White House chief of staff Sherman Adams and other advisers had been telling the President for some time that he would never be able to placate American labor, until a "new face", other than that of Senator Taft, took charge of the Administration's labor program in Congress. The advisers recommended instead Congressman Samuel McConnell of Pennsylvania, chairman of the House Labor Committee, who, as a liberal Republican, got along with both the AFL and CIO, and was far more acceptable than Senator Taft to Secretary of Labor Martin Durkin. Later, the previous weekend, the President had handed the ball to Mr. McConnell, in a meeting so secret that the latter left by the White House backdoor, to avoid questions posed by reporters. Mr. McConnell was instructed by the President to begin talks with labor and business leaders in an effort to eliminate disagreement on revision of Taft-Hartley, and second, to draft legislation on labor-management relations which both sides could accept, though tailored to meet first the public interest. It was not determined whether the bill would provide a completely new program of labor relations to supplant Taft-Hartley or simply amend it, the President leaving that decision to Mr. McConnell. The President indicated that there was no need to hurry, that it could be done in the 1954 session of Congress. Mr. McConnell agreed on that timetable, and informed the President that the differences between management and labor were not as great as some people believed, that both sides would be reasonably cooperative when it was time to start selling the legislation to be drafted.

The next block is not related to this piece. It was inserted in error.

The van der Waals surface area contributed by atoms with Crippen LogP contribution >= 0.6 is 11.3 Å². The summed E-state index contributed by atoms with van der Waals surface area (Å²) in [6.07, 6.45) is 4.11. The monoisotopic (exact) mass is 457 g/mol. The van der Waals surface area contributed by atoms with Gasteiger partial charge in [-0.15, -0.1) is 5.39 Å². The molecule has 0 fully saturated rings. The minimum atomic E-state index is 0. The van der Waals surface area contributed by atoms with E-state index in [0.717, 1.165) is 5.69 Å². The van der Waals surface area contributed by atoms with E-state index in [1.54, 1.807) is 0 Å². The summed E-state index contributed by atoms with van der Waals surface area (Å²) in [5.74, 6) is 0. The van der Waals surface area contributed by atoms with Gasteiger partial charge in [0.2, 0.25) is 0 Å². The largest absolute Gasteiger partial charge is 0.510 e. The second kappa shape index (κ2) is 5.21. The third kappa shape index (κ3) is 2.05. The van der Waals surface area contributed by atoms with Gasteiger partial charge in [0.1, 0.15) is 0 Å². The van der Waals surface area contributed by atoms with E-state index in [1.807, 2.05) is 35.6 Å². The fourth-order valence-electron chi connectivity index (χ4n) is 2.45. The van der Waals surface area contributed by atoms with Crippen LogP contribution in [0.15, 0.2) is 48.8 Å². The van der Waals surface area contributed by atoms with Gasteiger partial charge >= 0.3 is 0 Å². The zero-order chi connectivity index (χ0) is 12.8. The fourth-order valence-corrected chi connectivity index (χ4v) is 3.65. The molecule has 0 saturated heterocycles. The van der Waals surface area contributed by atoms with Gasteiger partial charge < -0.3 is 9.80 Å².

Joseph & Stewart Alsop indicate that the State Department's "book-burning" program abroad within the U.S. Information Service, undertaken in fearful response to the campaign of Senator Joseph McCarthy, was proceeding apace, even if making the country an object of derision all over the world.

They cite the example of the books banned from the Information Service libraries in Calcutta and Bombay. In Bombay, the list included Washington Witch Hunt by Bert Andrews, chief Washington correspondent for the New York Herald Tribune, quite anti-Communist and conservative, having been responsible for bringing to light the facts which led to the perjury conviction of Alger Hiss, as Mr. Andrews had worked closely with Congressman Richard Nixon when the latter served on HUAC in 1947-48, at the time in August, 1948, when Whittaker Chambers made his allegations of Communist Party membership of Mr. Hiss—though not suggesting Mr. Hiss as a Soviet spy until later in the fall, after Mr. Hiss had sued Mr. Chambers for defamation for having asserted in a radio program that Mr. Hiss was a Communist, thereby deliberately losing his cloak of Congressional immunity to defamation in response to the dare to do so by Mr. Hiss. The book of Mr. Andrews was banned for "bias", and the Alsops indicate that it could not be denied that the book revealed a certain bias against the persecution of innocent people.

Other books banned in the Calcutta and Bombay Information Service libraries included Mission to Moscow, by former Ambassador Joseph E. Davies, Union Now, by Clarence Streit, The Stilwell Papers, by the late General Joseph Stilwell, all of which, they assert, might properly be criticized for "fatuity or tediousness". But they regard it also as difficult to understand how those books could adversely influence the minds of English-speaking residents of Calcutta or Bombay.

Other banned books included the admirable The Loyalty of Free Men, by Alan Barth, an editor of the Washington Post, Robert and Helen Lynd's Middletown and Middletown in Transition, and A Rising Wind, by Walter White, the anti-Communist executive secretary of the NAACP. The Alsops find consequently that, presumably, recognition of the existence of a race problem in the U.S. constituted evidence of harboring dangerous thoughts.